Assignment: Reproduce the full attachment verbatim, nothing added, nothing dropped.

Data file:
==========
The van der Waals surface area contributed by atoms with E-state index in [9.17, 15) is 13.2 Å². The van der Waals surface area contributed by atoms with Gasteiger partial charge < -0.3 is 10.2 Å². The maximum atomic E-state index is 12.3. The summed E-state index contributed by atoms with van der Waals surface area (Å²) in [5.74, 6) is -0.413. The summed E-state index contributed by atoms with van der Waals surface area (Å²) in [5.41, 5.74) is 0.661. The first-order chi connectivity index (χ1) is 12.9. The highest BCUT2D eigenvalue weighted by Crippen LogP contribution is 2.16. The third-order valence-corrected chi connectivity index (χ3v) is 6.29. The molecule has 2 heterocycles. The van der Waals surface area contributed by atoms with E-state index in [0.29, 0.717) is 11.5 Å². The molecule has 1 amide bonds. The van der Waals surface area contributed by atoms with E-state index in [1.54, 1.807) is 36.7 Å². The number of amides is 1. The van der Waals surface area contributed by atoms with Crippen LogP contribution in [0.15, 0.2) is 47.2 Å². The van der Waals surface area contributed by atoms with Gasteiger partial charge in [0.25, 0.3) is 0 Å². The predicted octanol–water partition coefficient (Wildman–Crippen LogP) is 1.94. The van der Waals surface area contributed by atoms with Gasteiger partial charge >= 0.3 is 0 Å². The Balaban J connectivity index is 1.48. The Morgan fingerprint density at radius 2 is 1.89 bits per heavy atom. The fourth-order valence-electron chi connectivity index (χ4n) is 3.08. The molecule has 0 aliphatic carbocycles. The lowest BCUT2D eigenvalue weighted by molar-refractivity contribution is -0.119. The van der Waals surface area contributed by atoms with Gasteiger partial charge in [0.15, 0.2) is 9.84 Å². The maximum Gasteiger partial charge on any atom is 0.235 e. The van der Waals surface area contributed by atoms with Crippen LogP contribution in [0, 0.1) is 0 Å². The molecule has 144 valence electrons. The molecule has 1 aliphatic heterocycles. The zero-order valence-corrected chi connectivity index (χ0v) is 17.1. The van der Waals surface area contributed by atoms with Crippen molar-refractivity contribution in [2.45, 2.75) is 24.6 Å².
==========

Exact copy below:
The van der Waals surface area contributed by atoms with E-state index in [9.17, 15) is 13.2 Å². The van der Waals surface area contributed by atoms with Gasteiger partial charge < -0.3 is 10.2 Å². The maximum atomic E-state index is 12.3. The summed E-state index contributed by atoms with van der Waals surface area (Å²) in [5.74, 6) is -0.413. The summed E-state index contributed by atoms with van der Waals surface area (Å²) in [5.41, 5.74) is 0.661. The first-order chi connectivity index (χ1) is 12.9. The highest BCUT2D eigenvalue weighted by Crippen LogP contribution is 2.16. The third-order valence-corrected chi connectivity index (χ3v) is 6.29. The molecule has 2 heterocycles. The van der Waals surface area contributed by atoms with E-state index in [0.29, 0.717) is 11.5 Å². The molecule has 1 amide bonds. The van der Waals surface area contributed by atoms with E-state index in [1.54, 1.807) is 36.7 Å². The number of amides is 1. The van der Waals surface area contributed by atoms with Crippen LogP contribution in [0.15, 0.2) is 47.2 Å². The van der Waals surface area contributed by atoms with Gasteiger partial charge in [0.25, 0.3) is 0 Å². The predicted octanol–water partition coefficient (Wildman–Crippen LogP) is 1.94. The van der Waals surface area contributed by atoms with Gasteiger partial charge >= 0.3 is 0 Å². The Balaban J connectivity index is 1.48. The Morgan fingerprint density at radius 2 is 1.89 bits per heavy atom. The fourth-order valence-electron chi connectivity index (χ4n) is 3.08. The molecule has 0 aliphatic carbocycles. The lowest BCUT2D eigenvalue weighted by molar-refractivity contribution is -0.119. The van der Waals surface area contributed by atoms with Gasteiger partial charge in [0.15, 0.2) is 9.84 Å². The maximum Gasteiger partial charge on any atom is 0.235 e. The van der Waals surface area contributed by atoms with Crippen LogP contribution in [0, 0.1) is 0 Å². The molecule has 144 valence electrons. The molecule has 1 aliphatic heterocycles. The zero-order valence-corrected chi connectivity index (χ0v) is 17.1. The van der Waals surface area contributed by atoms with Crippen molar-refractivity contribution in [2.45, 2.75) is 24.6 Å².